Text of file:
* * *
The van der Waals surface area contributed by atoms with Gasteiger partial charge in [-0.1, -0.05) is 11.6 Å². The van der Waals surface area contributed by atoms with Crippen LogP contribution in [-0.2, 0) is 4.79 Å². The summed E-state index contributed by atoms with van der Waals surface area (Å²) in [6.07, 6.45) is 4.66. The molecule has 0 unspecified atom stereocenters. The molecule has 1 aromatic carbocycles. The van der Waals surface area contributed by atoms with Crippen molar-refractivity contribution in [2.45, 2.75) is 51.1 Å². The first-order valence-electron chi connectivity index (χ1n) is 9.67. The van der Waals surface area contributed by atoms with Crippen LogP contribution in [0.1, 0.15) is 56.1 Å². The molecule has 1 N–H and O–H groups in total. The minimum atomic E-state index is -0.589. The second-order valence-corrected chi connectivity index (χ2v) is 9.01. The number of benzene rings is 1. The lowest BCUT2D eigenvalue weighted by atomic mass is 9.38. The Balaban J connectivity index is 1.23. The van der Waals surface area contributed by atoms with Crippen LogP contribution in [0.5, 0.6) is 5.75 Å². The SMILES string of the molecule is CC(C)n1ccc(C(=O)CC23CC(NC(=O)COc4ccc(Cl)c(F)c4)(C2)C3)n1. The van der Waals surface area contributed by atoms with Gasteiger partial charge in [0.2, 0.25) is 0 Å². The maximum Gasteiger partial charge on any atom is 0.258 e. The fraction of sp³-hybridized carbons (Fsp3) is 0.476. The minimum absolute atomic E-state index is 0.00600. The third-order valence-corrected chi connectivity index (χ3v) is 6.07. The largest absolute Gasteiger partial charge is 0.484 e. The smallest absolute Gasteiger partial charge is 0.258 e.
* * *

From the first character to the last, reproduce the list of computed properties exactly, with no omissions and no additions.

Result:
The van der Waals surface area contributed by atoms with Gasteiger partial charge in [-0.1, -0.05) is 11.6 Å². The van der Waals surface area contributed by atoms with Crippen LogP contribution in [-0.2, 0) is 4.79 Å². The summed E-state index contributed by atoms with van der Waals surface area (Å²) in [6.07, 6.45) is 4.66. The molecule has 0 unspecified atom stereocenters. The molecule has 1 aromatic carbocycles. The van der Waals surface area contributed by atoms with Crippen molar-refractivity contribution in [2.45, 2.75) is 51.1 Å². The first-order valence-electron chi connectivity index (χ1n) is 9.67. The van der Waals surface area contributed by atoms with Crippen LogP contribution in [0.1, 0.15) is 56.1 Å². The molecule has 1 N–H and O–H groups in total. The minimum atomic E-state index is -0.589. The second-order valence-corrected chi connectivity index (χ2v) is 9.01. The number of benzene rings is 1. The lowest BCUT2D eigenvalue weighted by atomic mass is 9.38. The Balaban J connectivity index is 1.23. The van der Waals surface area contributed by atoms with Crippen LogP contribution in [0.5, 0.6) is 5.75 Å². The SMILES string of the molecule is CC(C)n1ccc(C(=O)CC23CC(NC(=O)COc4ccc(Cl)c(F)c4)(C2)C3)n1. The van der Waals surface area contributed by atoms with Gasteiger partial charge in [0.2, 0.25) is 0 Å². The maximum Gasteiger partial charge on any atom is 0.258 e. The fraction of sp³-hybridized carbons (Fsp3) is 0.476. The minimum absolute atomic E-state index is 0.00600. The third-order valence-corrected chi connectivity index (χ3v) is 6.07. The largest absolute Gasteiger partial charge is 0.484 e. The smallest absolute Gasteiger partial charge is 0.258 e.